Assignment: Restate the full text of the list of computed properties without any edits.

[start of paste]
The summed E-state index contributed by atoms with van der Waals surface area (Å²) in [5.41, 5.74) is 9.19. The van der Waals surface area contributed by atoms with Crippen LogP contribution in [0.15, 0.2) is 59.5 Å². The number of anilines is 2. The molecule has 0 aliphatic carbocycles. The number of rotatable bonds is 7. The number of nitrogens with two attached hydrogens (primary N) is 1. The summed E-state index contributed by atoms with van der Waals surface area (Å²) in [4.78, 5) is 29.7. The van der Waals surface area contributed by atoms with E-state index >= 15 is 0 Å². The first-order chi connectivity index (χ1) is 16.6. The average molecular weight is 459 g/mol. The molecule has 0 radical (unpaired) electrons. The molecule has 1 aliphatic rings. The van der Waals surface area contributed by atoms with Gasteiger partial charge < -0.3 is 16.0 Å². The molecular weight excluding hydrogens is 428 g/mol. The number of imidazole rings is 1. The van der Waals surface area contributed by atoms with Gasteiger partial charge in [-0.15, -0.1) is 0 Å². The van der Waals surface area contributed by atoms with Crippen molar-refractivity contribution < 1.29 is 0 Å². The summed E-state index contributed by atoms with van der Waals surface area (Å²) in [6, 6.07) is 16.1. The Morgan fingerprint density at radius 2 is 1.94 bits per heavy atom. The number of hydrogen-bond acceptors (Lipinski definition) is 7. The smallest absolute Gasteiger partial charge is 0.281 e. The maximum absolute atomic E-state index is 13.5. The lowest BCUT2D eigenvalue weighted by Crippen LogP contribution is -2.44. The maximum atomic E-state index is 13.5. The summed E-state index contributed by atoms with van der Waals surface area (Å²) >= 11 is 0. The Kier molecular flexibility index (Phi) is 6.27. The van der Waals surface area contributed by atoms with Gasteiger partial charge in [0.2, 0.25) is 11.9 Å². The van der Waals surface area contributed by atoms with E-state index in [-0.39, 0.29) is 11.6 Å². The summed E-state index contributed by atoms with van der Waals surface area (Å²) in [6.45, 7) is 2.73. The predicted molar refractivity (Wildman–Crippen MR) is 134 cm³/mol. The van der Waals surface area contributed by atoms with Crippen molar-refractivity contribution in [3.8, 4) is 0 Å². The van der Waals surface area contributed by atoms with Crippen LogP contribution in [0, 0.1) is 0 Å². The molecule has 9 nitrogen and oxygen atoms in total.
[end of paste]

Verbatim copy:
The summed E-state index contributed by atoms with van der Waals surface area (Å²) in [5.41, 5.74) is 9.19. The van der Waals surface area contributed by atoms with Crippen LogP contribution in [0.15, 0.2) is 59.5 Å². The number of anilines is 2. The molecule has 0 aliphatic carbocycles. The number of rotatable bonds is 7. The number of nitrogens with two attached hydrogens (primary N) is 1. The summed E-state index contributed by atoms with van der Waals surface area (Å²) in [4.78, 5) is 29.7. The van der Waals surface area contributed by atoms with E-state index >= 15 is 0 Å². The first-order chi connectivity index (χ1) is 16.6. The average molecular weight is 459 g/mol. The molecule has 0 radical (unpaired) electrons. The molecule has 1 aliphatic rings. The van der Waals surface area contributed by atoms with Gasteiger partial charge < -0.3 is 16.0 Å². The molecular weight excluding hydrogens is 428 g/mol. The number of imidazole rings is 1. The van der Waals surface area contributed by atoms with Gasteiger partial charge in [-0.15, -0.1) is 0 Å². The van der Waals surface area contributed by atoms with Crippen molar-refractivity contribution < 1.29 is 0 Å². The summed E-state index contributed by atoms with van der Waals surface area (Å²) in [6, 6.07) is 16.1. The Morgan fingerprint density at radius 2 is 1.94 bits per heavy atom. The number of hydrogen-bond acceptors (Lipinski definition) is 7. The smallest absolute Gasteiger partial charge is 0.281 e. The maximum absolute atomic E-state index is 13.5. The lowest BCUT2D eigenvalue weighted by Crippen LogP contribution is -2.44. The maximum atomic E-state index is 13.5. The summed E-state index contributed by atoms with van der Waals surface area (Å²) >= 11 is 0. The Kier molecular flexibility index (Phi) is 6.27. The van der Waals surface area contributed by atoms with Gasteiger partial charge in [0.2, 0.25) is 11.9 Å². The van der Waals surface area contributed by atoms with E-state index in [-0.39, 0.29) is 11.6 Å². The summed E-state index contributed by atoms with van der Waals surface area (Å²) in [6.45, 7) is 2.73. The predicted molar refractivity (Wildman–Crippen MR) is 134 cm³/mol. The van der Waals surface area contributed by atoms with Crippen molar-refractivity contribution in [3.8, 4) is 0 Å². The van der Waals surface area contributed by atoms with Crippen LogP contribution in [0, 0.1) is 0 Å². The molecule has 9 nitrogen and oxygen atoms in total.